Shock of the New: Kate Bush vs. Her Fans?

British singer Kate Bush has had a singular, if not unique, musical career. Her first album came out in 1978, and her most recent album was released last year to excellent reviews. Her career has spanned radical transformations in technology, in the record industry, and in how artists interact with the public. But, as a long-time fan, I’m curious whether the reaction to her participation in the London Olympics closing ceremony marks the point where she might finally have to change her business model.

Some background: Kate has only undertaken one major live tour, in the UK for one month in 1979. If anything, it was more of a theatrical production than a concert, and Kate was in charge of everything – choreography, musical arrangements, costumes, and staging. (An interesting side note to that tour is that she had to figure out how to sing into a microphone while dancing – and, using a coathanger and a lapel microphone, she built the first headset microphone that was ever used in a concert tour.) She has made a few one-off appearances on stage since then, but the tour was the last time she has performed an entire set of her own songs in public. What has discouraged her from touring since then, she has said, is the amount of work that she would have to put in to make the shows meet her own high standards. The last time she performed in public was a surprise appearance in 2002 with her mentor David Gilmour – and despite a very slow work pace (including a 12-year gap between record releases), Kate has a devoted and passionate fan base.

Earlier this week, the online leak of a new remix of her last big hit,1985’s Running up That Hill, raised hopes that Kate would be at the London Olympics closing ceremony. It was almost too much to hope that she would perform one of her own songs in public for the first time in over 30 years. Personally, I wasn’t sure if she would actually show up, after some of the UK press attacked her for her reclusiveness and her weight after she accepted an award at an event earlier this year. But, given her work habits, she wouldn’t do a remix for no reason at all – and, after all, it was the Olympics, and a chance to share her work with a huge worldwide audience.

Kate Bush fans watching the Olympics closing ceremony probably looked like this

I was on the couch in front of the TV the instant the ceremony started, and I didn’t take my eyes off the screen for a nano-second. And when the first few notes of Running Up that Hill floated out, I think I stopped breathing. But, despite some very creative dancing and stage action while the song played, there was no Kate. I liked the remix – the new vocal brings a different, more mature attitude to the song – but, yes, I was disappointed that she didn’t appear.

However, my disappointment was nothing compared to the vitriol circulating online after the ceremony concluded. Some fans welcomed the new track and were glad it was part of such a big event – and if, after 30 years of rarely performing, Kate didn’t want to get up on stage in front of a couple of billion people, that was fine with them. It was her choice and they still loved her. However, there were many more comments – some from very devoted long-time followers – to the effect of feeling ripped off by her not showing up, after being teased all week that she might appear. And, to add insult to injury, the new version of Running Up that Hill is only available for purchase on iTunes as part of the entire closing ceremonies album, not as an individual track. Being forced to pay for dreck like Russell Brand singing I Am The Walrus just to get the new Kate track was not well-received.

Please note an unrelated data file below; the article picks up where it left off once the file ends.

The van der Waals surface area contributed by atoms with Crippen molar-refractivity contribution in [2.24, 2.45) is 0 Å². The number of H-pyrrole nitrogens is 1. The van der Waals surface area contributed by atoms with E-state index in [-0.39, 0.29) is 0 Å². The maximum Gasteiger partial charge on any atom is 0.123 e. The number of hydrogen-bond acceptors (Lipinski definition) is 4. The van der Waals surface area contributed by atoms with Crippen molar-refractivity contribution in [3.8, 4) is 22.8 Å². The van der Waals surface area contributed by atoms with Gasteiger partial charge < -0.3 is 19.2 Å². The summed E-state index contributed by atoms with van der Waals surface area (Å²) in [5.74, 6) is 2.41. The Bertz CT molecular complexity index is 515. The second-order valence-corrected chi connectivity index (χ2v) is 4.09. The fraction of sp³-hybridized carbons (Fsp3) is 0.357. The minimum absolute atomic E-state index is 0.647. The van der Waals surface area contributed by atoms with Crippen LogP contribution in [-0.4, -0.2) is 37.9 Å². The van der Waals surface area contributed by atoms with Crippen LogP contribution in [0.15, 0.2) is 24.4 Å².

After the show, this brief statement appeared on Kate’s website. It seems rather oblivious to the reaction to her non-appearance and to the availability of her new song. Of course, she doesn’t owe anyone an explanation for anything. And it could be that she wasn’t the final decision-maker in the choice of live performers at the ceremony – although I would be very surprised if the ceremony organizers would say ‘no’ if she were willing to appear –  or the choice of which tracks on the ceremony’s album would be available in which format. But I am struck by the vehemence of the criticism, especially from fans who are usually very protective and quick to defend her.

Kate has managed to sustain a commercially viable career for 30+ years while challenging almost every norm of what artists “have” to do. Apart from a very brief period at the start of her career, she has always managed herself and controlled all her business dealings. She owns the rights to all her music. She conceptualizes all her videos, and directs nearly all of them. She built and owns her own recording studio, and she works on what she wants to work on. She puts out records when she feels like it, not when a record company tells her to – and she has even more control over her schedule now, by owning her own record label. But none of that is possible, or can continue to be possible, without an audience – and an audience isn’t built or sustained by alienating longtime fans and passing up a major opportunity to create new ones.

Obviously, being a Kate fan requires patience, and accepting her way of doing things. But, with the reaction to the Olympics closing ceremony, has Kate finally tried the supportiveness of her fans one too many times? Is there a point at which even the most fiercely individual artist has to think about maintaining or growing an audience? Can an artist continue on an unconventional slow-paced career path, in a world of high-speed mass communication and demands for instantaneously available content? It will be intriguing to see what effect, if any, the fallout from Kate and the Olympics has on her way of doing business.


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